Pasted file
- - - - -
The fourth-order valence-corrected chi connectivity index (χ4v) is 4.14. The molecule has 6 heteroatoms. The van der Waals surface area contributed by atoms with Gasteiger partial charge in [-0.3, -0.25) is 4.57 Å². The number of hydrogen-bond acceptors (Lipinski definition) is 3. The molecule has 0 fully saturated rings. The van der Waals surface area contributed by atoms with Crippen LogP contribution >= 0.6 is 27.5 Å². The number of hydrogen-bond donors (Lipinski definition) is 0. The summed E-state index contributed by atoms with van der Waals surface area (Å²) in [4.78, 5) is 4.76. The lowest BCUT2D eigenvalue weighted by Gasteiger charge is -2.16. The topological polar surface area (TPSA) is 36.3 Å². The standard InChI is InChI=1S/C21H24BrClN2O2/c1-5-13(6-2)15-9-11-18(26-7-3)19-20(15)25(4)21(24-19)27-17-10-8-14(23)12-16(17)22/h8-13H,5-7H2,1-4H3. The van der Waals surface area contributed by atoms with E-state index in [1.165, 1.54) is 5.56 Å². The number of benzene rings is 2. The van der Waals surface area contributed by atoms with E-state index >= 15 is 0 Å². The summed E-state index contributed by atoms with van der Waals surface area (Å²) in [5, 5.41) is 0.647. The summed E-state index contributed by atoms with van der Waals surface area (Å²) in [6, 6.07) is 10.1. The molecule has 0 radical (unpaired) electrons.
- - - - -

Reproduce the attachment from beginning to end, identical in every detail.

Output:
The fourth-order valence-corrected chi connectivity index (χ4v) is 4.14. The molecule has 6 heteroatoms. The van der Waals surface area contributed by atoms with Gasteiger partial charge in [-0.3, -0.25) is 4.57 Å². The number of hydrogen-bond acceptors (Lipinski definition) is 3. The molecule has 0 fully saturated rings. The van der Waals surface area contributed by atoms with Crippen LogP contribution >= 0.6 is 27.5 Å². The number of hydrogen-bond donors (Lipinski definition) is 0. The summed E-state index contributed by atoms with van der Waals surface area (Å²) in [4.78, 5) is 4.76. The lowest BCUT2D eigenvalue weighted by Gasteiger charge is -2.16. The topological polar surface area (TPSA) is 36.3 Å². The standard InChI is InChI=1S/C21H24BrClN2O2/c1-5-13(6-2)15-9-11-18(26-7-3)19-20(15)25(4)21(24-19)27-17-10-8-14(23)12-16(17)22/h8-13H,5-7H2,1-4H3. The van der Waals surface area contributed by atoms with E-state index in [1.165, 1.54) is 5.56 Å². The number of benzene rings is 2. The van der Waals surface area contributed by atoms with E-state index >= 15 is 0 Å². The summed E-state index contributed by atoms with van der Waals surface area (Å²) in [5, 5.41) is 0.647. The summed E-state index contributed by atoms with van der Waals surface area (Å²) in [6, 6.07) is 10.1. The molecule has 0 radical (unpaired) electrons.